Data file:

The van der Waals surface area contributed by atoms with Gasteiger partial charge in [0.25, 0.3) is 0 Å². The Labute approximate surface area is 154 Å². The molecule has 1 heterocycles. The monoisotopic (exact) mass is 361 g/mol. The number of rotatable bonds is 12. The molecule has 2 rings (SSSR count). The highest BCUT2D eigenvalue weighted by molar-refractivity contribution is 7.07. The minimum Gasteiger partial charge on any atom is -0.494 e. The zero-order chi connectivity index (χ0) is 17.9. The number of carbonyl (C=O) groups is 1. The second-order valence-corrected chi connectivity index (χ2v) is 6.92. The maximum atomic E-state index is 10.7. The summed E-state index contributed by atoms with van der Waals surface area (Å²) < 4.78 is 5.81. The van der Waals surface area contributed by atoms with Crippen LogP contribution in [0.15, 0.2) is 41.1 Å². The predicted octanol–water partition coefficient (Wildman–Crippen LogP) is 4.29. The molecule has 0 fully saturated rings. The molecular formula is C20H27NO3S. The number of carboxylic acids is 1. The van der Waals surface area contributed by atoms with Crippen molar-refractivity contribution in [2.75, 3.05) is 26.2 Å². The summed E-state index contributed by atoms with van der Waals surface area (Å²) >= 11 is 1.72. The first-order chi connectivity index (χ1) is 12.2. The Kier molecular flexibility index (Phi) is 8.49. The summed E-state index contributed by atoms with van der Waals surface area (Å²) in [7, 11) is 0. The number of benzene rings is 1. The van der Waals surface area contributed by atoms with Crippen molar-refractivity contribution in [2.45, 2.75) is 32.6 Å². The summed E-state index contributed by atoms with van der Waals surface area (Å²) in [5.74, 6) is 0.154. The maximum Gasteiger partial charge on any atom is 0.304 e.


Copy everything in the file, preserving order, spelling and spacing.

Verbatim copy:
The van der Waals surface area contributed by atoms with Gasteiger partial charge in [0.25, 0.3) is 0 Å². The Labute approximate surface area is 154 Å². The molecule has 1 heterocycles. The monoisotopic (exact) mass is 361 g/mol. The number of rotatable bonds is 12. The molecule has 2 rings (SSSR count). The highest BCUT2D eigenvalue weighted by molar-refractivity contribution is 7.07. The minimum Gasteiger partial charge on any atom is -0.494 e. The zero-order chi connectivity index (χ0) is 17.9. The number of carbonyl (C=O) groups is 1. The second-order valence-corrected chi connectivity index (χ2v) is 6.92. The maximum atomic E-state index is 10.7. The summed E-state index contributed by atoms with van der Waals surface area (Å²) < 4.78 is 5.81. The van der Waals surface area contributed by atoms with Crippen LogP contribution in [0.15, 0.2) is 41.1 Å². The predicted octanol–water partition coefficient (Wildman–Crippen LogP) is 4.29. The molecule has 0 fully saturated rings. The molecular formula is C20H27NO3S. The number of carboxylic acids is 1. The van der Waals surface area contributed by atoms with Crippen molar-refractivity contribution in [2.75, 3.05) is 26.2 Å². The summed E-state index contributed by atoms with van der Waals surface area (Å²) >= 11 is 1.72. The first-order chi connectivity index (χ1) is 12.2. The Kier molecular flexibility index (Phi) is 8.49. The summed E-state index contributed by atoms with van der Waals surface area (Å²) in [7, 11) is 0. The number of benzene rings is 1. The van der Waals surface area contributed by atoms with Crippen molar-refractivity contribution in [2.45, 2.75) is 32.6 Å². The summed E-state index contributed by atoms with van der Waals surface area (Å²) in [5.74, 6) is 0.154. The maximum Gasteiger partial charge on any atom is 0.304 e.